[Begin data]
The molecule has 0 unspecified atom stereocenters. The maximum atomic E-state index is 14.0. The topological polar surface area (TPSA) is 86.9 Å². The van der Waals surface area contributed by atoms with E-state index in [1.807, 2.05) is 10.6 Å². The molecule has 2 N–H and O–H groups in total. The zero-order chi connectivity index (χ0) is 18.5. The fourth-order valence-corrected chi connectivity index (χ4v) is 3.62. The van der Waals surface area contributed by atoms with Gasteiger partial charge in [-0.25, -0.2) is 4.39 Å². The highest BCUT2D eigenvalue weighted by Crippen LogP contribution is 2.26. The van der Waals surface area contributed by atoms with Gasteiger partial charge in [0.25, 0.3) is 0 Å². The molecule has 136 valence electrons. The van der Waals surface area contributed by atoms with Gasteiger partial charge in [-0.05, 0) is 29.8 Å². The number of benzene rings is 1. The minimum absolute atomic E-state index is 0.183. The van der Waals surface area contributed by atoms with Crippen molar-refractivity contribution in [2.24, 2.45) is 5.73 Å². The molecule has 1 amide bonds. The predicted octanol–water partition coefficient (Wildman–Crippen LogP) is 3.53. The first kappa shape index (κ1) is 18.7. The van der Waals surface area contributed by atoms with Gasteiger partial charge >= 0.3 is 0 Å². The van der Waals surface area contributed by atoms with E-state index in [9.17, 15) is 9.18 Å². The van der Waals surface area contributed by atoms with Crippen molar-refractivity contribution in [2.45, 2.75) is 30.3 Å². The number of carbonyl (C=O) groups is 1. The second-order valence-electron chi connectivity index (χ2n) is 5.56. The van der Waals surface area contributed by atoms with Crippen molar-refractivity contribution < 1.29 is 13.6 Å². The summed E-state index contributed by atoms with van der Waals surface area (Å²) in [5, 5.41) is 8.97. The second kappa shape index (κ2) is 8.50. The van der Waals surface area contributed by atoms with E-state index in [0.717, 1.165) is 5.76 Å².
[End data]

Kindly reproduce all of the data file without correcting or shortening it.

The molecule has 0 unspecified atom stereocenters. The maximum atomic E-state index is 14.0. The topological polar surface area (TPSA) is 86.9 Å². The van der Waals surface area contributed by atoms with E-state index in [1.807, 2.05) is 10.6 Å². The molecule has 2 N–H and O–H groups in total. The zero-order chi connectivity index (χ0) is 18.5. The fourth-order valence-corrected chi connectivity index (χ4v) is 3.62. The van der Waals surface area contributed by atoms with Gasteiger partial charge in [-0.25, -0.2) is 4.39 Å². The highest BCUT2D eigenvalue weighted by Crippen LogP contribution is 2.26. The van der Waals surface area contributed by atoms with Gasteiger partial charge in [0.25, 0.3) is 0 Å². The molecule has 136 valence electrons. The van der Waals surface area contributed by atoms with Gasteiger partial charge in [-0.05, 0) is 29.8 Å². The number of benzene rings is 1. The minimum absolute atomic E-state index is 0.183. The van der Waals surface area contributed by atoms with Crippen molar-refractivity contribution in [2.24, 2.45) is 5.73 Å². The molecule has 1 amide bonds. The predicted octanol–water partition coefficient (Wildman–Crippen LogP) is 3.53. The first kappa shape index (κ1) is 18.7. The van der Waals surface area contributed by atoms with Gasteiger partial charge >= 0.3 is 0 Å². The van der Waals surface area contributed by atoms with E-state index in [9.17, 15) is 9.18 Å². The van der Waals surface area contributed by atoms with Crippen molar-refractivity contribution in [2.45, 2.75) is 30.3 Å². The number of carbonyl (C=O) groups is 1. The second-order valence-electron chi connectivity index (χ2n) is 5.56. The van der Waals surface area contributed by atoms with Crippen molar-refractivity contribution < 1.29 is 13.6 Å². The summed E-state index contributed by atoms with van der Waals surface area (Å²) in [5, 5.41) is 8.97. The second kappa shape index (κ2) is 8.50. The van der Waals surface area contributed by atoms with E-state index in [0.717, 1.165) is 5.76 Å².